Just out from Tommy Wells's office:
"(Washington, DC) - Councilmember Tommy Wells issued a statement today regarding the recent reports of the District's interest in delaying committed community development dollars to publicly fund a downtown Convention Center hotel.
Stated Councilmember Wells, "I am asking the Chief Financial Officer and my Council colleagues to cease discussion about the possibility of delaying the TIF and PILOT funds promised to the Southwest and Capitol Riverfront communities and incorrectly stating the projects are not on track. It is unwise for the City to even suggest going back on its commitment at the exact moment the project is moving forward to attract private financing. If attempted, it would create uncertainty and jeopardize the jobs, affordable housing, retail amenities and public investment that have been promised to our residents."
"The District has just finished the Land Disposition Agreement and a Memorandum of Understanding between all lease holders, allowing the Southwest development team to move ahead with the amenity based project," added Wells.
Wells concluded, "Diverting funding away from the Southwest and Southeast neighborhoods at this time in favor of a fully government funded mega hotel breaks the promise we made to our residents that we are ready to move forward."
UPDATE: From the comments, one commenter says another commenter received an e-mail from Jack Evans, saying the following:
"The Council is not considering eliminating subsidies to neighborhood development projects the Council has previously approved. Projects such as O Street Market, which of course is of paramount importance, and projects in other wards will continue to move forward. Frankly, the biggest impediment to moving forward on some of these projects is not the public financing aspect but the ability to raise private equity--which as you can well imagine can be quite difficult these days.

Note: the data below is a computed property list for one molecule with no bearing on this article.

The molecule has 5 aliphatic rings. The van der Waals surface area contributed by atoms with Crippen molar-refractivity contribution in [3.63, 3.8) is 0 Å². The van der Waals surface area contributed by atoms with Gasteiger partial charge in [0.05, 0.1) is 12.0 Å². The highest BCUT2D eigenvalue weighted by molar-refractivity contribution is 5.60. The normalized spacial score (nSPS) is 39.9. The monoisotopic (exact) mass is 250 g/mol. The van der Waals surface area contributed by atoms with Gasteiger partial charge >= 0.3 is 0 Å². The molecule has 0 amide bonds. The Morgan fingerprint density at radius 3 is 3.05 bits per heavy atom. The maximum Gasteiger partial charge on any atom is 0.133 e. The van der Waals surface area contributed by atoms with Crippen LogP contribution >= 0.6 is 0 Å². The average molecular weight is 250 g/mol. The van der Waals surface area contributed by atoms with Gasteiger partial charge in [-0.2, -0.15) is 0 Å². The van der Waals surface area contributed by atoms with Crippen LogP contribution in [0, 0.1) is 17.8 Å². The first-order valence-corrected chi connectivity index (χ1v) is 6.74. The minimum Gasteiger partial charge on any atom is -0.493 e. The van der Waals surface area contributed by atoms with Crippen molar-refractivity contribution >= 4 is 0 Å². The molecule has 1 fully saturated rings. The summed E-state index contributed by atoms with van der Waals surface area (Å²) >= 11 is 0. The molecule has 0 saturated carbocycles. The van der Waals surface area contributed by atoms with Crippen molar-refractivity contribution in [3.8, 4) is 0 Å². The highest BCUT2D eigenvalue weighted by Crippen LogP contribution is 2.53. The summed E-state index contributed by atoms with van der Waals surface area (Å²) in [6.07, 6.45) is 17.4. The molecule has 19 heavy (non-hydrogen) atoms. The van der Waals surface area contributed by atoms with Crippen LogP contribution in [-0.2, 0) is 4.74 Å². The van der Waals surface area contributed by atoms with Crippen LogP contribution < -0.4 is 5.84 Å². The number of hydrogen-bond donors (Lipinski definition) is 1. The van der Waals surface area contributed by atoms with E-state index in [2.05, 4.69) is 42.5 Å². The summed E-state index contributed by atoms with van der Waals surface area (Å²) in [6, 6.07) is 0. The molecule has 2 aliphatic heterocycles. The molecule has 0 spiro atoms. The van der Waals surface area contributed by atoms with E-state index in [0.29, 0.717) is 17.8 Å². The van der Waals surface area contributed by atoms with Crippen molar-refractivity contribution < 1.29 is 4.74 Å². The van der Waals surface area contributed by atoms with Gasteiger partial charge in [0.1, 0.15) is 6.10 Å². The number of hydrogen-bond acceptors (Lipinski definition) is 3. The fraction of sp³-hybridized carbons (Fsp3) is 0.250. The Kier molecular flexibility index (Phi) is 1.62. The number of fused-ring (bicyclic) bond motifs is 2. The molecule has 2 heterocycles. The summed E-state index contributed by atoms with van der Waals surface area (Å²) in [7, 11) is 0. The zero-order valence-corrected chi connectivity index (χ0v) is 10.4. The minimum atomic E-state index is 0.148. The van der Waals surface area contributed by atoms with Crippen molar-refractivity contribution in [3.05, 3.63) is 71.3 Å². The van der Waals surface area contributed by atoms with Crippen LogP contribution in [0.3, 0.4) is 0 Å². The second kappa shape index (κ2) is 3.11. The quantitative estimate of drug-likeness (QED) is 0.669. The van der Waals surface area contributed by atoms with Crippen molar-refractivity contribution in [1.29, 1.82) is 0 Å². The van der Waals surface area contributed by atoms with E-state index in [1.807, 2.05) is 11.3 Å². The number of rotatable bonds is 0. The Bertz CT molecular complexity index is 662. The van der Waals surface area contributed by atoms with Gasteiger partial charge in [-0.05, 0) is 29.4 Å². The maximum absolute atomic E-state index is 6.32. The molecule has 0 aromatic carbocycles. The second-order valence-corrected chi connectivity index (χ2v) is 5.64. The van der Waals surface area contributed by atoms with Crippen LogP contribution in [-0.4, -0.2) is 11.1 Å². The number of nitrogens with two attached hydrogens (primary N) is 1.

"The Council, Mayor, and CFO, however are examining the actual debt service needs of each project on a fiscal year by year basis. In general, we tend to over-reserve debt authority on these projects. If we re-align these authorizations with what the projects are likely to require in actual debt service in FY 10 - 13, then it becomes more plausible to finance the new convention center hotel publicly while staying under the 12% debt cap. After FY 13 it is likely District revenues will continue to grow as the economy strengthens and the overall debt cap becomes less and less of an issue. So at this point all we are doing is exploring whether we can finance the hotel while continuing to move projects forward by better managing our debt.
"The Committee on Finance and Revenue, which I Chair, is holding a joint public hearing on the financing for the new Convention Center hotel next Wednesday, June 24th at 11 am and I invite everyone to testify. I think it is especially important for folks to come and emphasize how important it is to build the hotel and move forward so it is open by January 2013 when we have our first bookings in the hotel. I remain open minded as to how we finance the project, but our timeframes are fairly short here and we'll have to take final actions and move forward in the next few months. "